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You Built It, While Obama/Biden Hamper You

When government lowers taxes, reduces unnecessary and burdensome regulations, and gets the hell out of the way, American business booms

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Now approaching 15 full months in office, it is apparent to any rational adult that Biden and company are bumbling morons who couldn’t manage an economy if their ‘re-election’ depended on it.

During his eight long and painful years as president of the U.S., Barack Obama uttered a bewildering array of mind-numbing statements. Nearly ten rears ago, on July 13, 2012, in Roanoke, Virginia he offered a humdinger. He said: “Somebody helped to create this unbelievable American system that we have that allowed you to thrive. Somebody invested in roads and bridges. If you’ve got a business, you didn’t build that.”

The GOP rightfully leaped on his last sentence and attacked Obama’s views on business and industry. Democrats quickly responded that Obama’s words were intentionally taken out of context, claiming that the word “that” within his last sentence referred to the development of “roads and bridges” in the prior sentence.

Entrepreneurial Initiative and Individual Effort

In lockstep, the mainstream media insisted that successful business owners, as Obama vigorously asserted, were indebted to our national infrastructure. Isn’t that the case in any prosperous nation?

Tax-paying, job-creating, product- or service-providing entrepreneurs don’t get into business where roads are poor, transportation is limited, and utilities services are unreliable. As Joe Biden’s bungling, bloated government intrudes into the lives of each of us, more so, each day, it is increasingly apparent that individual effort, entrepreneurial initiative, corporate excellence, and all of the smarts that we can bring to the marketplace help to strengthen our society.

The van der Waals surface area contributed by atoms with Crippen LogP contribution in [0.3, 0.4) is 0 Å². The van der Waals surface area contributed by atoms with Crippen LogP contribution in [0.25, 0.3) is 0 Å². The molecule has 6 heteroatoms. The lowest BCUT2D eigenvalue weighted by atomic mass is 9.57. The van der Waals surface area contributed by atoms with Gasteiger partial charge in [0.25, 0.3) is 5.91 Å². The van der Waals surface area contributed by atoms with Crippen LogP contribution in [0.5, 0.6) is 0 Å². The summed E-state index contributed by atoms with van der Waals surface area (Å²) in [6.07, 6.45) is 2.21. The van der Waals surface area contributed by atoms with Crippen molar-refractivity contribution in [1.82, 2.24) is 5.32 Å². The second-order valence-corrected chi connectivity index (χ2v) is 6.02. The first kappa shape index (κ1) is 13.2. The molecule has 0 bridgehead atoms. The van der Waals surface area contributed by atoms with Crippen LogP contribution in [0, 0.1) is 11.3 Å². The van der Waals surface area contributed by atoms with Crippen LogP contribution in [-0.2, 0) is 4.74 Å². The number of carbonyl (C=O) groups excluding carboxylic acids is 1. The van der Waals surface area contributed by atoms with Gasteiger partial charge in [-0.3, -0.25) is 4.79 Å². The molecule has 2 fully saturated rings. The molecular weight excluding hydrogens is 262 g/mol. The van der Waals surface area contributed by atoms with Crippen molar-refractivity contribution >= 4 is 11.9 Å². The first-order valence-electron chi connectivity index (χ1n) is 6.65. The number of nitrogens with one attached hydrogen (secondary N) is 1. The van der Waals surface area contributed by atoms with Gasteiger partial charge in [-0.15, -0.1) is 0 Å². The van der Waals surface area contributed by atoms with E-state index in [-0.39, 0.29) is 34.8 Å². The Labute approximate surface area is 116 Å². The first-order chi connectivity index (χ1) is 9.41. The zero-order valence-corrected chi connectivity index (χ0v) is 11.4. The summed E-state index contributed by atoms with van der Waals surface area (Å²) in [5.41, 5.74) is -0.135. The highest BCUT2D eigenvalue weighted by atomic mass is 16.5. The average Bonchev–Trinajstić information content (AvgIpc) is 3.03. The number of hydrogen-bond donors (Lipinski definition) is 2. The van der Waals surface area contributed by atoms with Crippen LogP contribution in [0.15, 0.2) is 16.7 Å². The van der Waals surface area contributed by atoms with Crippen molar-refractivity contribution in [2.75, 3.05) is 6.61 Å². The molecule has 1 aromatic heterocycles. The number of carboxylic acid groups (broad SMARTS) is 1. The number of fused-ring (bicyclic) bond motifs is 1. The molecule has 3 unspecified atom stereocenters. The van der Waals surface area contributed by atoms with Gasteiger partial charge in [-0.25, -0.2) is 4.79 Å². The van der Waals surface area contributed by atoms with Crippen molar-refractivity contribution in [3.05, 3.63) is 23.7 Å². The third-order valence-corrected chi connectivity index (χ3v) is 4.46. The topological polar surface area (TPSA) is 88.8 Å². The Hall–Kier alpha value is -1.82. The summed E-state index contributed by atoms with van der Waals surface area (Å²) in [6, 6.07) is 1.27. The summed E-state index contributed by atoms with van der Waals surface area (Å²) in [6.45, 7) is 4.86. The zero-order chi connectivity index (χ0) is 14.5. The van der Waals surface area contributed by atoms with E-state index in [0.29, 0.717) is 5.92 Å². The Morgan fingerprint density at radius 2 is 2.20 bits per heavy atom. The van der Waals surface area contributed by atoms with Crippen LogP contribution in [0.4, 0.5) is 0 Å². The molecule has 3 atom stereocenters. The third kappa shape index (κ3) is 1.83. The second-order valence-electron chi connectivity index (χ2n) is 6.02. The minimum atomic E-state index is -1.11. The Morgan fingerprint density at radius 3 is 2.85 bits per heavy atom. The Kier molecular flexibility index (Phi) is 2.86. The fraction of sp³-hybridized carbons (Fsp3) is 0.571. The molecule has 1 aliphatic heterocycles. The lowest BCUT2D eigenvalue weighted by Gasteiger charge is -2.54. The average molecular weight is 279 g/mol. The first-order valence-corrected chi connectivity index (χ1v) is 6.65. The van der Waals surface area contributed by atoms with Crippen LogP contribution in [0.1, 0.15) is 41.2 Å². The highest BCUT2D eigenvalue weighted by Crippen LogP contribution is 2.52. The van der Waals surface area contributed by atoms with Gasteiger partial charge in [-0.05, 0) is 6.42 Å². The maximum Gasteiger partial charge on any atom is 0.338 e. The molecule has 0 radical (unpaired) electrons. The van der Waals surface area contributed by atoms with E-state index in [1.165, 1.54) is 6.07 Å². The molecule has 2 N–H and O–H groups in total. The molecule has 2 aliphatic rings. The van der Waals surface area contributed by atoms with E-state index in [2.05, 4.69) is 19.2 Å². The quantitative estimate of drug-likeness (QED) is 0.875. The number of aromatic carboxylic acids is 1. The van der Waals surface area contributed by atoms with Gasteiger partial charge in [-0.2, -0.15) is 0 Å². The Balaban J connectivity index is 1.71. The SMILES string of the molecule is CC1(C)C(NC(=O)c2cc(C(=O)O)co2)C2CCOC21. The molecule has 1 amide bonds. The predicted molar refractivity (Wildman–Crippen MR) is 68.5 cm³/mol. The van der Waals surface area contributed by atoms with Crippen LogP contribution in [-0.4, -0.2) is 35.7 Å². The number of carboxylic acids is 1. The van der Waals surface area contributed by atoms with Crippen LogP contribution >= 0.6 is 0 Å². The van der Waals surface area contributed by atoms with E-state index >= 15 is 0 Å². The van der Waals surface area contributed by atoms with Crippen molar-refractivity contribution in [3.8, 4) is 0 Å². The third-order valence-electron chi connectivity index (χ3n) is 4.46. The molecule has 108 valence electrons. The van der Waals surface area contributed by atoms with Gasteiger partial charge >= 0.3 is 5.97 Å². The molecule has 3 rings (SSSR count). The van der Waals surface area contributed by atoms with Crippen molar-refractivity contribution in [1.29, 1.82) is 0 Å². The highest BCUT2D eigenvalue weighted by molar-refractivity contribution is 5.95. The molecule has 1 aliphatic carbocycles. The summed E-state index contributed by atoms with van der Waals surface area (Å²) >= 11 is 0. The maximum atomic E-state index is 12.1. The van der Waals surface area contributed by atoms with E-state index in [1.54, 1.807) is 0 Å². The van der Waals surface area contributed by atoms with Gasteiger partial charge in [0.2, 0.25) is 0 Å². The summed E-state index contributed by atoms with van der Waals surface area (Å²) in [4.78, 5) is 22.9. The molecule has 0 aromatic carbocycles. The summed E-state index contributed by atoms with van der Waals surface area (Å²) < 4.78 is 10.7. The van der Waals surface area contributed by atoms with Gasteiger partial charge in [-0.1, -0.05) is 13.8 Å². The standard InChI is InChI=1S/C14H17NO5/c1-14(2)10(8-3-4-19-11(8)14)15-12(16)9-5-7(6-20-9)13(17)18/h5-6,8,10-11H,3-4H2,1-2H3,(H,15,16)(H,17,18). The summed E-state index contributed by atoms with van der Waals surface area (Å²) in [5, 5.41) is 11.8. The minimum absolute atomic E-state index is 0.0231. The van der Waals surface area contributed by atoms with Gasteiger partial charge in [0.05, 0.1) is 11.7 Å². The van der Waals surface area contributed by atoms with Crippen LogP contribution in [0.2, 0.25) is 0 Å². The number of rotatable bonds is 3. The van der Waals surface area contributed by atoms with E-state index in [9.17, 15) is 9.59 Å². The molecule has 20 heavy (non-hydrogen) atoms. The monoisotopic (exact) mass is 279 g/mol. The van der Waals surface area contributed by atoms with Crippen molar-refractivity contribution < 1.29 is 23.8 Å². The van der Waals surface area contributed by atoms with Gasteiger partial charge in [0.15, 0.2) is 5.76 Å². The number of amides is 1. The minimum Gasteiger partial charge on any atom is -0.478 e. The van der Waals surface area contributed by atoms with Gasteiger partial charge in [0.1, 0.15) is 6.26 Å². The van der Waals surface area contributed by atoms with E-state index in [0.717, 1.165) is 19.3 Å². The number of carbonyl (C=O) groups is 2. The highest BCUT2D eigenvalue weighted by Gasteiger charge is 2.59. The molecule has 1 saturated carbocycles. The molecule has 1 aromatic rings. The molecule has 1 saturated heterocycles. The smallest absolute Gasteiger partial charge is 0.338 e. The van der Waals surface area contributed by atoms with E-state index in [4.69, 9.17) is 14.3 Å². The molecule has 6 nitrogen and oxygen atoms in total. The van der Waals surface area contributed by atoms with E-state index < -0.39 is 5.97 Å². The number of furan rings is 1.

If you’re a business owner, or someone who supports a small business, our hats are off to you. You did build that and you contributed to society in ways that Barack Obama, Joe Biden, and swarms of swamp-dwelling career politicians will never understand, or even attempt to understand.

The major fallacy with Obama’s viewpoint, and all those on the Left who support it, is that while the government built the roads, public schools, and so forth, one would have to conclude that individual effort and entrepreneurial initiative count for little, and that government is behind everything. How lame.

Rising Above

Some people have stood out in ways that the masses can never emulate. These individuals essentially traveled on the same roads, attended the same schools, were taught by the same teachers, and then excelled to an amazing degree. Consider Thomas Edison, Charles Kettering, Wilbur and Orville Wright, William Boeing, Marjorie Post, Philo Farnsworth, and even Steve Jobs.

Since at least the time of the ancient Egyptians and their formidable empire, in prosperous societies, government addresses critical components of infrastructure. This in turn enables citizens to be employed, feed their families, and serve as functioning cogs in society. So it was with the Sumerians, Greeks, Romans, 16th century Spanish, various European monarchies, and eventually the Western Hemisphere.

To say that an entrepreneur didn’t build his business or had only a marginal effect in the enterprise because the government laid the groundwork is a fanatical Leftist assertion. Effective governments are vital; ineffective governments are a curse. Some governments have damaged and diminished the role of the citizens who otherwise would have made great contributions to society.